Update: 16:08 | 20/03/2022
‘Ba khia’ (three-striped salted crab) is one of the many specialities of Ca Mau province. The traditional craft of making salted fermented ‘ba khia’ has been recognised as a national intangible cultural heritage.
Making salted fermented crab has been ongoing for generations in Ca Mau, Vietnam’s southernmost province, and is now done mainly in the coastal districts of Dam Doi, Phu Tan, Nam Can, and Ngoc Hien. The most famous ‘ba khia’ comes from Rach Goc town in Ngoc Hien district.
‘Ba khia’ salted crab: An intangible cultural heritage of Ca Mau people.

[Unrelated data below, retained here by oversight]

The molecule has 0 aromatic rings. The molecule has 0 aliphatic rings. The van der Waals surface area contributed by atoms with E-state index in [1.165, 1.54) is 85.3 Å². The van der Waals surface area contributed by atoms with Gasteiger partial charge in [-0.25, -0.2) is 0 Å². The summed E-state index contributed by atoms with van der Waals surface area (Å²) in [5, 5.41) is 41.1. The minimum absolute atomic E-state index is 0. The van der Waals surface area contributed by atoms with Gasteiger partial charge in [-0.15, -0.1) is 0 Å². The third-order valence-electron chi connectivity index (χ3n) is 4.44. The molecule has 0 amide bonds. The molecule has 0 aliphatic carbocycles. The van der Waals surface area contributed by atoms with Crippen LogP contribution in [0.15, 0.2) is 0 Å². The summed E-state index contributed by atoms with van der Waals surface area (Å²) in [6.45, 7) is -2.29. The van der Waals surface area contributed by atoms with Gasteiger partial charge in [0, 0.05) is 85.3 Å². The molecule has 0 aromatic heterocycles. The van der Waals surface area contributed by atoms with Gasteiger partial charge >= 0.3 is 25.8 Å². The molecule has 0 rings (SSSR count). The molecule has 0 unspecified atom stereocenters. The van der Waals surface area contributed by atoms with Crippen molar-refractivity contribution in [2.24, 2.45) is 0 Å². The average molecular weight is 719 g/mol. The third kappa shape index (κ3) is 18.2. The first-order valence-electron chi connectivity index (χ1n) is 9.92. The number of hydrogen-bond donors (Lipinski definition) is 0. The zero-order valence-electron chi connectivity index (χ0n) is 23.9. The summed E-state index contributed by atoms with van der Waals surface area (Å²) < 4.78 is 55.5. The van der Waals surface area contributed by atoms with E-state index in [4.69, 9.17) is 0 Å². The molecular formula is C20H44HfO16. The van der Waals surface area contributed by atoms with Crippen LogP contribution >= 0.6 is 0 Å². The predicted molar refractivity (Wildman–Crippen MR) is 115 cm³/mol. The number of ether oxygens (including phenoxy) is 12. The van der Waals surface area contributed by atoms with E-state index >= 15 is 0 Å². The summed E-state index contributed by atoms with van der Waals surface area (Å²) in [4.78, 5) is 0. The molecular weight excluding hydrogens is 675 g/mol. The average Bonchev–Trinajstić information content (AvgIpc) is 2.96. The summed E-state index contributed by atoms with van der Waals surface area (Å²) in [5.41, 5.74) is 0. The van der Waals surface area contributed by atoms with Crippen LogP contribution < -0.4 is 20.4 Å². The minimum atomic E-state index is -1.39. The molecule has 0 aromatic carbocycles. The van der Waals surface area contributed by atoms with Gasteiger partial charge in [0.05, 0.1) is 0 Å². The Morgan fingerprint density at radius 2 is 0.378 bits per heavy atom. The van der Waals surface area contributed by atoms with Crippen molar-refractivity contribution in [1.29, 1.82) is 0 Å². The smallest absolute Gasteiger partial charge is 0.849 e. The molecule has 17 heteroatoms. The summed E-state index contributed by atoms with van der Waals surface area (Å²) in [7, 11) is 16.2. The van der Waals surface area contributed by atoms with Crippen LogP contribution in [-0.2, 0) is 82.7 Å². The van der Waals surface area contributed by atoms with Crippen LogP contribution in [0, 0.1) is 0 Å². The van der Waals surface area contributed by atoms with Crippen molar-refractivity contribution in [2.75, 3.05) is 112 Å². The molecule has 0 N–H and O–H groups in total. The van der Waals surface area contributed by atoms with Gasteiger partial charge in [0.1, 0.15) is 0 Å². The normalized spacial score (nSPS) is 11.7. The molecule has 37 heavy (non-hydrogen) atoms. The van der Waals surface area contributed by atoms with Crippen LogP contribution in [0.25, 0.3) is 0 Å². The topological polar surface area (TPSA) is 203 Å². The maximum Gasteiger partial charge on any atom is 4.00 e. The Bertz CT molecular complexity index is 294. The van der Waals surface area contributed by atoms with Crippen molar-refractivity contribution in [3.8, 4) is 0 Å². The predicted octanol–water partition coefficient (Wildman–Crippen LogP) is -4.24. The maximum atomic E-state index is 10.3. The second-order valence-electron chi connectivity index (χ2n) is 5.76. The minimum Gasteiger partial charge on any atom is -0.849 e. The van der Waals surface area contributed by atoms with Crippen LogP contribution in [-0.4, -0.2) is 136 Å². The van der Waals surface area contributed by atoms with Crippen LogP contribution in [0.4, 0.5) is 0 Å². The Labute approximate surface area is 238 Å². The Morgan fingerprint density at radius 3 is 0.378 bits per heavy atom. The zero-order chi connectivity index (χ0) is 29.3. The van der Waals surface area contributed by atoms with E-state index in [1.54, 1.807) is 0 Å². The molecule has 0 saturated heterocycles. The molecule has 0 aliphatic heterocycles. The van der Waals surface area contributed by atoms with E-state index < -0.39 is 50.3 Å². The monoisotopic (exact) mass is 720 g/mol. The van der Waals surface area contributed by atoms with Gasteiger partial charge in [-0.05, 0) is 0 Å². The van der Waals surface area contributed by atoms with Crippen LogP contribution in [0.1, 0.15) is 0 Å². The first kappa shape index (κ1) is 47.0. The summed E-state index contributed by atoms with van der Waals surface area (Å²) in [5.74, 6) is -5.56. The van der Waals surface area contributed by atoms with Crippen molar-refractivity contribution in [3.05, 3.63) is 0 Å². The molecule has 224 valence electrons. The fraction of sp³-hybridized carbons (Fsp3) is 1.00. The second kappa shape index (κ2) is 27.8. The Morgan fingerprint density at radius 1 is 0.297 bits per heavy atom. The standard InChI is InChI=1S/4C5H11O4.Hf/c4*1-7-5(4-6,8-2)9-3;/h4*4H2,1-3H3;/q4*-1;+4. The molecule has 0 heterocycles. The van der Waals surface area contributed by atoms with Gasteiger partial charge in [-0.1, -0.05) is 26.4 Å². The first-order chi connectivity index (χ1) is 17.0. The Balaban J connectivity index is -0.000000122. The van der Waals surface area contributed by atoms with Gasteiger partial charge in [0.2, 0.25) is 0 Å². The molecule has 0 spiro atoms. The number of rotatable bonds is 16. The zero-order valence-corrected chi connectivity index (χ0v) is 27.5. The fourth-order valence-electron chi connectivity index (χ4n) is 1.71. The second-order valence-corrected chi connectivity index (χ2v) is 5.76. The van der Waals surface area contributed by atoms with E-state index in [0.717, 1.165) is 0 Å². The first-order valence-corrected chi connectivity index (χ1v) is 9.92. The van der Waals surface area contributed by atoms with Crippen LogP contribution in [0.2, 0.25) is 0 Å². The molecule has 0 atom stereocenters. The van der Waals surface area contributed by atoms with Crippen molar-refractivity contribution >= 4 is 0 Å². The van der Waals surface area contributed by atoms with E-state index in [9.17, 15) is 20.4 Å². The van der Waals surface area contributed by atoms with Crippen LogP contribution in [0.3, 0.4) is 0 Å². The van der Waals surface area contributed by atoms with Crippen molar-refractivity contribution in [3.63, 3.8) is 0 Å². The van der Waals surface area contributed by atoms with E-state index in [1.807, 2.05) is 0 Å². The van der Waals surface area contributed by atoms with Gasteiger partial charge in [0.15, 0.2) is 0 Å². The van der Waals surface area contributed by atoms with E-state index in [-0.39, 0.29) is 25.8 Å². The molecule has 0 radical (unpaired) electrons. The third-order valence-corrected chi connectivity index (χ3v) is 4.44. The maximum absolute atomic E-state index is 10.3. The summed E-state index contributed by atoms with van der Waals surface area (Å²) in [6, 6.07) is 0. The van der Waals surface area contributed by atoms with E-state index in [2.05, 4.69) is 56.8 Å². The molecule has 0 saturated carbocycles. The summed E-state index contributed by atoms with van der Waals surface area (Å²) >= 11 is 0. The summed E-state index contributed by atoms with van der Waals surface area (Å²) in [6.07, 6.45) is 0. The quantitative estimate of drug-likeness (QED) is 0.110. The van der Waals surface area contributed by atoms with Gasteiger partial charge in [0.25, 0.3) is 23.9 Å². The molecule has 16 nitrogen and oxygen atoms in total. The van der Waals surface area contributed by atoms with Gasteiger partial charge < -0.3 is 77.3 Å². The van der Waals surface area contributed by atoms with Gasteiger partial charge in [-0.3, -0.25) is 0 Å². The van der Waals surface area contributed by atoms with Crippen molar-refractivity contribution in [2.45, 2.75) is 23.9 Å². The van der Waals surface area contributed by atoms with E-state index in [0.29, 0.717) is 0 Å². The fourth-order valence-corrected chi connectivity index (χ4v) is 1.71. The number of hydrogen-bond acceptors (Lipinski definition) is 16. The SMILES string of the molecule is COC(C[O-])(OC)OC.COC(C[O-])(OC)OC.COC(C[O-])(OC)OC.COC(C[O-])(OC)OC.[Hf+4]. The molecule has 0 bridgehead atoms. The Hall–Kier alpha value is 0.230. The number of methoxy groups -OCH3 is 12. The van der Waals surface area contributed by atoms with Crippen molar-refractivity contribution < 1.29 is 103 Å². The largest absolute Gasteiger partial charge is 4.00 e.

In the past, crab fishermen carried jars of saltwater and whenever they caught a crab, they washed it and put it immediately into the jar of salt water. The next morning, the crabs were taken out, dried, and transferred to a new jar of saltwater, which would be tightly covered until it was time to eat the crabs.
Today the crabs aren’t immediately salted after they are caught. They’re left to become thirsty. Then, when they’re put in a jar of concentrated salt water, they drink the saltwater and the saltwater they drink preserves them longer and gives them a better flavour. Later, the jar is drained, the crabs are washed and then arranged by layers in the empty jar. Then new saltwater is added.
The salted crab is often eaten with lemon, garlic, chilli, pineapple, and sugar, to make it less salty and more delicious.